From “Gym” Class to Physical Education

For decades, it became associated with a school subject looked at with pity and derision. Instead of hard work and self-empowerment, it was the class to skip, the one less important than “academic” subjects.

Unfortunately, there was some reason to look down on PE for a while. Across the country, many departments and classes had devolved into a rotating door of loosely run games, low requirements, and little to no hard work.

(Which, it is important to note, was not primarily the fault of hard-working teachers, but rather a continual downslide of lowering expectations for our students. Asking kids to “sweat”, work hard, and possibly show weakness became almost evil for a while.)

Don’t get us wrong, “Games” are a vital part of a complete Wellness education. Swinging, running, throwing, catching, these are all fundamental lessons to learn. BUT, they cannot be the sum total of such an education.

Thankfully, there has been a resurgence within fitness education.

This country is realizing it has a problem. One, in fact, that stems from a lack of importance placed on hard work, self-image, and physical/mental wellness. Luckily, our problems are not insurmountable. We can change the landscape if we start with our youth.

The teachers at Hightstown High School in New Jersey were one such forward thinking group. For years, fitness had been relegated to occasional Friday sessions, and the bulk of class was spent on “games”. Teachers and kids alike were bored, and not seeing desired results.

Jeff Drake, PE Teacher at Hightstown, and his industrious team of teachers, set out to change the game (no pun intended) at their school.

But How?

Step 1: Making it EDUCATION

To do so, the teachers at Hightstown started by building a foundation of progression and organization. Much like is done in any other high school subject, Drake and his colleagues created a step-by-step curriculum for human fitness & performance that each student would traverse over the course of their career.

First, all students would be educated in proper biomechanical movement patterns, focusing on the foundational human movements in PLT4M’s FIT101: Intro to Fitness Program. Then, they would progress into the world of training through the addition of intensity and external objects/loads like med balls, PVC pipes, and jump ropes, and finally a complete education of true resistance training. By the end of Junior Wellness, students would have had a complete education on movement, intensity, and a host of weight training essentials.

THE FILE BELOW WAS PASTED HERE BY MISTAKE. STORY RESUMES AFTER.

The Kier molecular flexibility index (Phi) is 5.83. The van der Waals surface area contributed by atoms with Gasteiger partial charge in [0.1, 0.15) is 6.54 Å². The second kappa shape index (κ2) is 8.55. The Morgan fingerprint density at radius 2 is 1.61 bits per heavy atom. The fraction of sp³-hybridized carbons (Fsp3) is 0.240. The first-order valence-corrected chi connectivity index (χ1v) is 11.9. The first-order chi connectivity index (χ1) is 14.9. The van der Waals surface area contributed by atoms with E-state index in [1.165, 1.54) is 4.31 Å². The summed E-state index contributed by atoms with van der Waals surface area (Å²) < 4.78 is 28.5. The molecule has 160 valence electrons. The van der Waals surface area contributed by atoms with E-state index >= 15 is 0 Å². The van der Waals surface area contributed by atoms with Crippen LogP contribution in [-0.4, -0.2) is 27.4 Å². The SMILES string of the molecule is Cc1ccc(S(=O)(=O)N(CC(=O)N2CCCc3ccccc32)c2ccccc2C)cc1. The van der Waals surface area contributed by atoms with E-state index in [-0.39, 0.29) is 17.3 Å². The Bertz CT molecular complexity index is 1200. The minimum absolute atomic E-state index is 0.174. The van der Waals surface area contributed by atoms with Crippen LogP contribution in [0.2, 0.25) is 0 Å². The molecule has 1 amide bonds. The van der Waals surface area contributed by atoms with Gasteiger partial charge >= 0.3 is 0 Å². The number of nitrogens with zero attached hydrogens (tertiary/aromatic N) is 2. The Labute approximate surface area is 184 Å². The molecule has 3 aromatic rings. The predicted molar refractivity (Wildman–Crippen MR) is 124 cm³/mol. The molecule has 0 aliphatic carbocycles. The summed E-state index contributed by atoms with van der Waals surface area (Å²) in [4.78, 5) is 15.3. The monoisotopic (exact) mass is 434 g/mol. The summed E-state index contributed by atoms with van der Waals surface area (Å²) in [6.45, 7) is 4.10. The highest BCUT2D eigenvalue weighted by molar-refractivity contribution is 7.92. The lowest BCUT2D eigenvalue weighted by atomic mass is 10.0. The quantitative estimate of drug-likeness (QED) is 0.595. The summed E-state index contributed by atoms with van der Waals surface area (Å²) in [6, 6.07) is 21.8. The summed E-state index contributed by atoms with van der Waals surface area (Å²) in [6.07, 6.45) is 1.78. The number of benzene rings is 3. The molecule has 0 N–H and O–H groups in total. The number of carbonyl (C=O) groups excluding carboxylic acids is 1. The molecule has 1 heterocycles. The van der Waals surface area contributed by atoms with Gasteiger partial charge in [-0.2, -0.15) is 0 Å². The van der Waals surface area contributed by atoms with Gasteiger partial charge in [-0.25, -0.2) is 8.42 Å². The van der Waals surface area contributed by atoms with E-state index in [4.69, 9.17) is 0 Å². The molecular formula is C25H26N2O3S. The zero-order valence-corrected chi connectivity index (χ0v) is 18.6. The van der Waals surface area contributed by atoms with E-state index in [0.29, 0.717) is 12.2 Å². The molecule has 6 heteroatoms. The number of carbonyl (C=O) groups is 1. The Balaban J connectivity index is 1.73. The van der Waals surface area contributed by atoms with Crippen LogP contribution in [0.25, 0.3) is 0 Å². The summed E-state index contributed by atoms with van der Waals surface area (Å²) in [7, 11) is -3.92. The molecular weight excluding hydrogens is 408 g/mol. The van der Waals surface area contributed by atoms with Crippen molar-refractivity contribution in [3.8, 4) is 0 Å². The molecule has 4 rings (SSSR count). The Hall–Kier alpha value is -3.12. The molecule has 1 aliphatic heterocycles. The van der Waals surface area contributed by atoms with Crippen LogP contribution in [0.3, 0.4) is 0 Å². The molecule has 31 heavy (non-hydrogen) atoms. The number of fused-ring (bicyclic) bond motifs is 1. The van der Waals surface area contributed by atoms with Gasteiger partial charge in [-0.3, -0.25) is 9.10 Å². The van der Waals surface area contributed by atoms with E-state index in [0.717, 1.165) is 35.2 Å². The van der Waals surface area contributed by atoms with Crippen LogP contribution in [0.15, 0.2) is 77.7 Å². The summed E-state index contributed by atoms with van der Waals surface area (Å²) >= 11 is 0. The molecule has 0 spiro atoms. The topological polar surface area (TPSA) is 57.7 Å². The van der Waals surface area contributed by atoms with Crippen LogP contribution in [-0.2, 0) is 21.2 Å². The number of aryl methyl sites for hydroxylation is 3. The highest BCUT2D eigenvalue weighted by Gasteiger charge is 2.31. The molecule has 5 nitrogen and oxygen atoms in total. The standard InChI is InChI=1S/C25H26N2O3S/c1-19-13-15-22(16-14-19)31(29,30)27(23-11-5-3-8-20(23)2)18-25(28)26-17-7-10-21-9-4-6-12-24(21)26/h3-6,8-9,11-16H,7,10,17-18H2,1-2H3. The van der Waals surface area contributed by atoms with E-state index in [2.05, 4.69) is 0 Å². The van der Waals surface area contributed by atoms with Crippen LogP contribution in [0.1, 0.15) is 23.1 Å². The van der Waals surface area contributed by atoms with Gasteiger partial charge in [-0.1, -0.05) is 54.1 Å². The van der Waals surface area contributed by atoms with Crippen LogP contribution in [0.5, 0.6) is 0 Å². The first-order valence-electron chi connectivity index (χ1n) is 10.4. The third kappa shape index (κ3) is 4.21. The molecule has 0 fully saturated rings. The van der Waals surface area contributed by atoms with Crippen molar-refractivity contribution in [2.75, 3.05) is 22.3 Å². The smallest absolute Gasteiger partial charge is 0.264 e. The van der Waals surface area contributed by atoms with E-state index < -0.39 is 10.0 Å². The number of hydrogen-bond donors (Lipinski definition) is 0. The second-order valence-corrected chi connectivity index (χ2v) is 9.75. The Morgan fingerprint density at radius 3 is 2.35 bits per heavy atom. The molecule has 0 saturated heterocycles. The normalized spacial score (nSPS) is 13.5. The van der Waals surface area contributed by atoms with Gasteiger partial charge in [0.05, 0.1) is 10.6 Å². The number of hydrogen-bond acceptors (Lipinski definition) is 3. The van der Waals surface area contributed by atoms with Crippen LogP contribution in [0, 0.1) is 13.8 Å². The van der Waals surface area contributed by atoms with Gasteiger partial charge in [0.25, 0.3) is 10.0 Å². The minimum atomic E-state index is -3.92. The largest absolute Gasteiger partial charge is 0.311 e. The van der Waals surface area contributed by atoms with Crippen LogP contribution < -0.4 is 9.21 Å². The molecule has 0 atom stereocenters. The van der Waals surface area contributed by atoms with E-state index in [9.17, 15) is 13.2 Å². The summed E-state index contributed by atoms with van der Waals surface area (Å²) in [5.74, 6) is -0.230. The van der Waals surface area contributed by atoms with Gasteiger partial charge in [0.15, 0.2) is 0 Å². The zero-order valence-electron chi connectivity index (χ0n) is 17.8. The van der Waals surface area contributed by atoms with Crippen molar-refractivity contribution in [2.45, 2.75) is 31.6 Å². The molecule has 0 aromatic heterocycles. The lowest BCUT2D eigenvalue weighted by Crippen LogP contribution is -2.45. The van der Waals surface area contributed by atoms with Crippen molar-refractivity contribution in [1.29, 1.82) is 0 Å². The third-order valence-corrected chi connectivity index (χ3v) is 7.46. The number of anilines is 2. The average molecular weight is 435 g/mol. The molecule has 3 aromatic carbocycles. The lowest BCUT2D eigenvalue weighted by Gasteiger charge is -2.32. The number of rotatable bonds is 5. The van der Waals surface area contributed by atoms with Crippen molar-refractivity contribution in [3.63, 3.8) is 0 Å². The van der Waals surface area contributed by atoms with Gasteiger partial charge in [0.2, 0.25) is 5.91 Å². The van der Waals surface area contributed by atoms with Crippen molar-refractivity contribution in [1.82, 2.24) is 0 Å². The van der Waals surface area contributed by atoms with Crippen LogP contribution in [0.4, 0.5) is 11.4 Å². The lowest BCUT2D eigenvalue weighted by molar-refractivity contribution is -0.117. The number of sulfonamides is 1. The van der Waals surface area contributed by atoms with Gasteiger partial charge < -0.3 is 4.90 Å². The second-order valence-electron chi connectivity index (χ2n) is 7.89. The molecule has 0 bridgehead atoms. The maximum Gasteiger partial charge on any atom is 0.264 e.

Starting in the 11th grade, Hightstown offers a Strength and Conditioning Elective, where students – armed with a complete education on all things fitness – are free to pursue their own personal goals.

Athletes participate in In-Season or Off-Season programs based on their competitive schedule.

Students not participating in Athletics, but looking to continue their fitness lifestyle have the ability to choose from PLT4M’s Personal Fitness or Personal Weight Training programs.

Everyone, now, was covered with appropriate programming and progression.

Step 2: Treating it like any other Subject

The key, at Hightstown, was to truly embrace the traditional educational model. Beyond a curriculum, they needed a grading system.

Before, “grading” had amounted to nothing more than rote memorization and things like defining the weight equipment – “What is the bench?”

Now, though, grading could be structured and consistent across the board.

Drake and his colleagues use Tiered “Student Growth Objectives” tied to actual fitness data and participation. Each semester (4 months of classes), every student can fall into one of a few different “Tiers” based on their background. For example, Tier 1:

      • 1 or less absence
      • Reading Level: Read at 10th or higher
      • Combined Bench/Squat Max of 300+

Each tier, then, has different target percentage increases to measure student growth over the course of the semester.

Physical education, then, became a subject like any other, complete with progressional curriculum and structured grading and expectations.

What Matters Most

In the end, the efforts of the Hightstown PE department proved to be WELL worth it – the results were both immediate, and impressive.

Take one Hightstown student’s experience, for example. Not only did the student see a 10% increase across his fitness metrics, he lost 20lbs in just 4 months and became a fitness fanatic!

“I had so much fun with it that I went right to the gym after school if I didn’t finish my workout in class!”

When push comes to shove, the obvious enthusiasm this student now shows for self-improvement and physical wellness is our primary objective as PE teachers. Test results, attendance marks, and any metrics aside – inspiring our students is the goal.

Frankly, empowering students to take charge of their physical and mental wellness for life could very well be the single greatest lesson anyone could ever impart.

Kudos to you, Hightstown PE!